Posts Tagged 'Kayaking'

Relaxing Ways to Spoil Yourself Abroad

What entices you to travel or study abroad? Discovering new cultures, enjoying good cuisine, or conquering outdoor adventures? We at Gulliver recommend you do all of the above! On my recent trip to Loreto, Mexico, I went kayaking, braved cow’s head tacos, and drank some of the best tequila (ok, I guess I can do that back home!) There were a few instances, though, where I let myself unwind.  Normally I find “relaxing” a waste of valuable time.  As I continue to travel, however, I’m discovering some of the best experiences involve simply taking a break.

Catching the Sunrise

Wake up to This

Wake up to This

Ok, maybe waking up at 6am to watch the morning sun light up the sky is not your idea of relaxing. But imagine a rainbow of pink, purple, red, and blue illuminating the coast of Baja California Sur. At first, I regretted waking up; I wanted to go right back to sleep, but then I saw a pink layer of light over the horizon and realized I was in for a treat. The precious sound of my friend yelling at me to get up forced me out the door. Once outside she curled up in a hammock while I busted out my camera. There are so many benefits to watching the sunrise: it’s free; requires no energy; and it’s one of the best sights you’ll ever see.

Spa & Massage

If you need a break from eating, drinking, and overheating in Mexico- or anywhere else- get a massage. The whole point of going abroad is to pamper yourself… right? I had never been to a spa before Loreto. For one hour I didn’t think about anything else. To make life sweeter, it was apparently cheaper than a normal massage in the states. After clam diving, indulging in our catch, and enduring 100 + temperatures, an hour inside a cool, dark room proved mesmerizing. We went to a masseuse at the Hotel Posada de las Flores in downtown Loreto. If you have a free hour, this is a great way to spend your time!

Boat Rides & Whale Watching

Open Waters Offer Unparalleled  Views

Open Waters Offer Unparalleled Views

I regret not doing this in Loreto. The town is known for it’s fishing and sailing. We went kayaking and snorkeling but never took a cruise or boat ride. Boats go out much further from land than kayaks.  If you’re lucky you’ll see dolphins, turtles, man rays, and even whales! You can rent a boat or befriend locals or expats who have their own. If you’re dying to go whale watching- visit Loreto between January and March- that’s the prime season.

Personally, I find adventure sports soothing.  Most of my friends go to Mexico to lie on the beach. Everybody has a different way to relax.  At Gulliver we encourage travelers to try new things, especially those they cannot easily do back home.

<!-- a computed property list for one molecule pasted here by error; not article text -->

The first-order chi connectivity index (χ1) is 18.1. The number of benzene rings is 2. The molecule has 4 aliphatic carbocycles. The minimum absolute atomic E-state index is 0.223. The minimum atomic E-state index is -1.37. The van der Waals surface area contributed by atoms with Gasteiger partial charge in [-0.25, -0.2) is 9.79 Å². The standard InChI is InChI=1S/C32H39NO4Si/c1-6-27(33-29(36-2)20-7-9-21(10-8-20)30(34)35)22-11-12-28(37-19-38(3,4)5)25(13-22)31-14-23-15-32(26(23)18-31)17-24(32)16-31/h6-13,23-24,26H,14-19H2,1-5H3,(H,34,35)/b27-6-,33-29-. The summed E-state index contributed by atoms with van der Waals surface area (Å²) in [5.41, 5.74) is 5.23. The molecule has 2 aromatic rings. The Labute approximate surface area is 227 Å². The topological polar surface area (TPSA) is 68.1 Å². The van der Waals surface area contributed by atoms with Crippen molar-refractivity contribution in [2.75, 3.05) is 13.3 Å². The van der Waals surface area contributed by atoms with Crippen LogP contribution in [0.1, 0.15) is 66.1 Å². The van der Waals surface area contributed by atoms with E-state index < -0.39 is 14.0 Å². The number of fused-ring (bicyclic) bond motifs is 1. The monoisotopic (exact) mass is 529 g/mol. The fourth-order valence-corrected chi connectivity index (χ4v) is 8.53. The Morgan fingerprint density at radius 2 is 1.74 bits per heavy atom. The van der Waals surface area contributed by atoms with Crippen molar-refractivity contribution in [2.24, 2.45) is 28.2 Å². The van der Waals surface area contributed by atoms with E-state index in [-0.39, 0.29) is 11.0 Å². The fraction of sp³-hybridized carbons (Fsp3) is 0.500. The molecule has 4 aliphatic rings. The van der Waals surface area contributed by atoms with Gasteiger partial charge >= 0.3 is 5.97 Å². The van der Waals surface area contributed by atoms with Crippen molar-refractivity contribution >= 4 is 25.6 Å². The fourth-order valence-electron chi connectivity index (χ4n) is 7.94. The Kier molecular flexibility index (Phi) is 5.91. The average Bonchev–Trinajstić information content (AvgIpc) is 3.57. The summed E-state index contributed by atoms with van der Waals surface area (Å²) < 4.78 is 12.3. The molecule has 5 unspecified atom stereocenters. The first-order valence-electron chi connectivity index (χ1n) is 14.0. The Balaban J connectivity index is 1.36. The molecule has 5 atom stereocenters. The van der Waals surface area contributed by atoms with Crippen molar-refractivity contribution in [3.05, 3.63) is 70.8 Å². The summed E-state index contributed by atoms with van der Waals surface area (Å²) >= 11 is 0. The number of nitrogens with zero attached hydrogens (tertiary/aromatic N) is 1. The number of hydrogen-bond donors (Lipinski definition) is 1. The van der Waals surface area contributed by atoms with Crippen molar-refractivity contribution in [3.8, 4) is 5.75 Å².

Loreto, Mexico – A Hidden Oasis

Going abroad? We at Gulliver recommend taking that road less traveled.  If you’re planning to study or take a trip to say, Mexico- which you should- skip the parties in Tijuana, the hustle and bustle of Mexico City, or spring break in Puerto Vallarta. After a significant hiatus from traveling overseas, my best friend invited me to meet her in Mexico.  Next stop? Not Los Cabos or Acapulco, but the small, sport fishing town of Loreto.

A Beautiful Start to the Day

A Beautiful Start to the Day

Loreto?  That’s exactly what I thought. A New York Times article said travelers visit this area of Baja California Sur for the “beach and the charming village.”  Others describe Loreto as “paradise.” The town sits 700 miles south of the US/Mexico border, on the Sea of Cortez.  It’s surrounded by mountains and the ocean and is known for fishing, whale watching, dolphins, and kayaking. The Islands and Protected Areas of the Sea of Cortez have also been declared a World Heritage Site by the United Nations Educational, Scientific and Cultural Organization (UNESCO).

The people of Loreto are extremely outgoing.  From restaurant chefs, to multimillionaires, local tour guides, and hotel owners, they all know each other. The town is pretty quiet right now, due to the economic recession and the off-season. Even our outdoor adventures were pretty secluded. It was a welcomed change.

Our travel guide, Antonio, turned into a good friend. Antonio, a Loreto native, works with Paddling South a Baja Adventures Tour Company. Our first adventure found us hiking through canyons en route to Misión San Javier– the second oldest mission in the Californias. The oldest mission, Misión de Nuestra Señora de Loreto Conchó, built in 1697, sits in the historic center of Loreto. Our next trip, sea kayaking and snorkeling on Isla Danzante, introduced us to dozens of starfish, exotic fish, an octopus, and a turtle. Both locales lie just south of Loreto.

Sea of Cortez, Baja Coast

Sea of Cortez, Baja Coast

Our fascination with the sea… and hunger for seafood enticed us to go clam diving. Antonio voluntarily took my friend and me to Los Conditos and taught us how to dive. I don’t know what proved more rewarding, catching the clams… or eating them! Antonio couldn’t join us for lunch, but his boss, Trudi, took us to Loreto Islas, where the head chef Francisco (Antonio’s Uncle) served up our clams.  Simply stated, the cuisine in Loreto is delicious!

In less than one week I went from knowing nothing about this coastal town of Loreto to befriending many of the locals and expats.  My friend works for the United Nations Foundation and visited Los Cabos, La Paz, and Loreto as part of the World Heritage Alliance conference. The mission: to protect historical sites, marine preserves, and promote sustainable tourism around the world.  If you are looking for a unique experience overseas, Loreto is the perfect place to watch the sunrise, meet the locals, walk along the Malecon (boardwalk), swim with the dolphins, or people-watch while sipping a strawberry margarita.


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